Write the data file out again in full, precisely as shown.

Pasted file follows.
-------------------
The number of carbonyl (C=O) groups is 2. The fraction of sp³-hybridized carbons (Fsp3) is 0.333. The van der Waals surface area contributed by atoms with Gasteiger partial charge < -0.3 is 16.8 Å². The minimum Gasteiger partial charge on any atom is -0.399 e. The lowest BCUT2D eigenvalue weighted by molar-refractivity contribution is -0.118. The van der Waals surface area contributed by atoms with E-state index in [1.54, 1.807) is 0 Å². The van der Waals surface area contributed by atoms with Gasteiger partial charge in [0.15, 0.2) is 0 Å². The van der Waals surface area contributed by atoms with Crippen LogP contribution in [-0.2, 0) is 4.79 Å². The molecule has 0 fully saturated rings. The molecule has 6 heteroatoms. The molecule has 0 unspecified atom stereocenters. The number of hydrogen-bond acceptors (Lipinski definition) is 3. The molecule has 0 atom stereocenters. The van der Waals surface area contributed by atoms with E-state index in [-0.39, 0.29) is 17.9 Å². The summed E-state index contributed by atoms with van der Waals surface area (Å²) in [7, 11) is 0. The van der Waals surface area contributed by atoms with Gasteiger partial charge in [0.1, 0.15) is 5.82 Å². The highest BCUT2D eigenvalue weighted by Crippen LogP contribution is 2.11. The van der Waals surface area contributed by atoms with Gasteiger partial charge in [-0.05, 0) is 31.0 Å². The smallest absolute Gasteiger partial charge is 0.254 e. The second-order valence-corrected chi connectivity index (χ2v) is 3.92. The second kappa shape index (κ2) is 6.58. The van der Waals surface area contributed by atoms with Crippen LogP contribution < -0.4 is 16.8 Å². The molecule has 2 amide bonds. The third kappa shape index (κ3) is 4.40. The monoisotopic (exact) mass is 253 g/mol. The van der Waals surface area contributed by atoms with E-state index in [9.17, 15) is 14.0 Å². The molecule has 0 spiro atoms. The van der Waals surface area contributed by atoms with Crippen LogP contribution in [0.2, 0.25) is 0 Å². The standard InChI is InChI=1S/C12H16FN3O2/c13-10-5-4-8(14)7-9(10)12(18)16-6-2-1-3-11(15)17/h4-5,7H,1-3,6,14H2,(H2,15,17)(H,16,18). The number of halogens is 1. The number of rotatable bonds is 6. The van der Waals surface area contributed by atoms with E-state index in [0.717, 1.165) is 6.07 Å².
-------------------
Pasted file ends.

The number of carbonyl (C=O) groups is 2. The fraction of sp³-hybridized carbons (Fsp3) is 0.333. The van der Waals surface area contributed by atoms with Gasteiger partial charge < -0.3 is 16.8 Å². The minimum Gasteiger partial charge on any atom is -0.399 e. The lowest BCUT2D eigenvalue weighted by molar-refractivity contribution is -0.118. The van der Waals surface area contributed by atoms with E-state index in [1.54, 1.807) is 0 Å². The van der Waals surface area contributed by atoms with Gasteiger partial charge in [0.15, 0.2) is 0 Å². The van der Waals surface area contributed by atoms with Crippen LogP contribution in [-0.2, 0) is 4.79 Å². The molecule has 0 fully saturated rings. The molecule has 6 heteroatoms. The molecule has 0 unspecified atom stereocenters. The number of hydrogen-bond acceptors (Lipinski definition) is 3. The molecule has 0 atom stereocenters. The van der Waals surface area contributed by atoms with E-state index in [-0.39, 0.29) is 17.9 Å². The summed E-state index contributed by atoms with van der Waals surface area (Å²) in [7, 11) is 0. The van der Waals surface area contributed by atoms with Gasteiger partial charge in [0.1, 0.15) is 5.82 Å². The highest BCUT2D eigenvalue weighted by Crippen LogP contribution is 2.11. The van der Waals surface area contributed by atoms with Gasteiger partial charge in [-0.05, 0) is 31.0 Å². The smallest absolute Gasteiger partial charge is 0.254 e. The second-order valence-corrected chi connectivity index (χ2v) is 3.92. The second kappa shape index (κ2) is 6.58. The van der Waals surface area contributed by atoms with Crippen LogP contribution < -0.4 is 16.8 Å². The molecule has 2 amide bonds. The third kappa shape index (κ3) is 4.40. The monoisotopic (exact) mass is 253 g/mol. The van der Waals surface area contributed by atoms with E-state index in [9.17, 15) is 14.0 Å². The molecule has 0 spiro atoms. The van der Waals surface area contributed by atoms with Crippen LogP contribution in [0.2, 0.25) is 0 Å². The standard InChI is InChI=1S/C12H16FN3O2/c13-10-5-4-8(14)7-9(10)12(18)16-6-2-1-3-11(15)17/h4-5,7H,1-3,6,14H2,(H2,15,17)(H,16,18). The number of halogens is 1. The number of rotatable bonds is 6. The van der Waals surface area contributed by atoms with E-state index in [0.717, 1.165) is 6.07 Å².